With modern DSP (digital signal processing) technology, active crossovers can be implemented entirely with digital computation. This means that the audio processing can be changed much more easily, without any hardware changes. The amount of audio processing is limited only by the DSP power available. Digital crossovers also support direct digital input from a digital source, such as a computer. The following diagram shows a typical system configuration, where volume control can be done digitally either in the source or in the crossover itself. (Note that digital crossovers still support analog input as in the diagram above.)

Active crossover with digital input
Block diagram of system with active crossover (with digital inputs)

The miniDSP advantage [Top]

Digital crossovers from miniDSP incorporate many additional functions, enabled by flexible onboard DSP and our friendly user interfaces. We have also put together an extensive library of application notes to help you make the most of these features!

Flexibility. miniDSP crossovers span the range from simple two-way up to complex four-way (or even five-way) configurations. The following app notes explain how it's done:

Parametric equalization. All our crossovers include extensive parametric equalization capabilities, for correction of loudspeaker driver response, addressing problematic room modes, and for tailoring overall system response. Please see the following app notes:

Advanced biquad programming. The miniDSP crossovers incorporate a feature that allows almost infinite flexibility and customizability of driver and system response.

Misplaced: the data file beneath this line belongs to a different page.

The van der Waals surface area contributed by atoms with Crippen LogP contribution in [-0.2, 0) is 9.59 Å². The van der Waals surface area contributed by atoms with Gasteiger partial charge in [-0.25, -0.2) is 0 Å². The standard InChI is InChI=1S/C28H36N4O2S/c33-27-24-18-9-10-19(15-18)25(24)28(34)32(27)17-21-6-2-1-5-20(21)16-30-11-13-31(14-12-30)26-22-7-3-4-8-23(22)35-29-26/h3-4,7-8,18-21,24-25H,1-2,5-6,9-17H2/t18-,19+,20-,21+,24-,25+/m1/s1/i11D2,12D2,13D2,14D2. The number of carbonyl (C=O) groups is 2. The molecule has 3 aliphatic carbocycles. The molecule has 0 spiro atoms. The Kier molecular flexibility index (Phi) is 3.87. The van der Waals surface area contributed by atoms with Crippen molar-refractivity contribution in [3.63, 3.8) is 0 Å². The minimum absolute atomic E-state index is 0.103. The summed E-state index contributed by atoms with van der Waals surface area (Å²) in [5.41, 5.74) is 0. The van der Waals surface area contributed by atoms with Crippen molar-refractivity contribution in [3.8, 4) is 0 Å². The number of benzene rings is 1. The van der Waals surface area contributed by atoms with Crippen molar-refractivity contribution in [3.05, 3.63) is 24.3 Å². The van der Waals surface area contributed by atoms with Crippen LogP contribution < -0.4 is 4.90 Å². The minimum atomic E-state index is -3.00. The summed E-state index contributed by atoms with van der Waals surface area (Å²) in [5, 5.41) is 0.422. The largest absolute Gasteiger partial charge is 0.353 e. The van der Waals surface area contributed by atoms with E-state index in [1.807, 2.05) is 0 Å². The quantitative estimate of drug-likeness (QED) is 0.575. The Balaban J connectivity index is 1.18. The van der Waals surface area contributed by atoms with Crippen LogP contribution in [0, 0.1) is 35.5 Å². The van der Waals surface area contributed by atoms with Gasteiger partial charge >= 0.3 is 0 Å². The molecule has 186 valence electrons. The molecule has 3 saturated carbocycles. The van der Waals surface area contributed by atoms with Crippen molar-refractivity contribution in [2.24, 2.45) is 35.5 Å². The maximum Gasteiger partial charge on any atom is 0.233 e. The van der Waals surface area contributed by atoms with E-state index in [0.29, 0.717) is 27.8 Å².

Time delay/alignment. Time alignment on all output channels is essential to ensure smooth response through the crossover region. See the application note How to time-align speaker drivers.

What else is needed? [Top]

In addition to the active crossover itself, you will need loudspeaker boxes with drivers. You can either build a set from scratch, or convert an existing loudspeaker into an active speaker by removing the passive crossover.

You will need sufficient channels of amplification: one per loudspeaker driver. You may even have enough stereo amplifiers available already. Otherwise, multi-channel amps intended for home theater applications will work well and are available at very reasonable prices, and if you have a DIY inclination then Class D power amplifier circuit boards with two, four, and even six channels are also available. Or, our PWR-ICE series of plate amplifiers might be a perfect match for your project.

You will also need to be able to perform acoustic measurements. We recommend the free program Room EQ Wizard (REW), together with our UMIK-1 USB measurement microphone. We've put together an app note to show you what to do: Loudspeaker measurement with UMIK-1 and REW! (If you have an existing measurement microphone and/or software, that is fine too, as long as you are able to obtain reasonably accurate measurements.)

Finally, you will need to be willing to learn! Mastering active crossovers is an adventure, and we're delighted to be part of it. Please register and join in on our forum to join other like-minded folks building active speaker systems.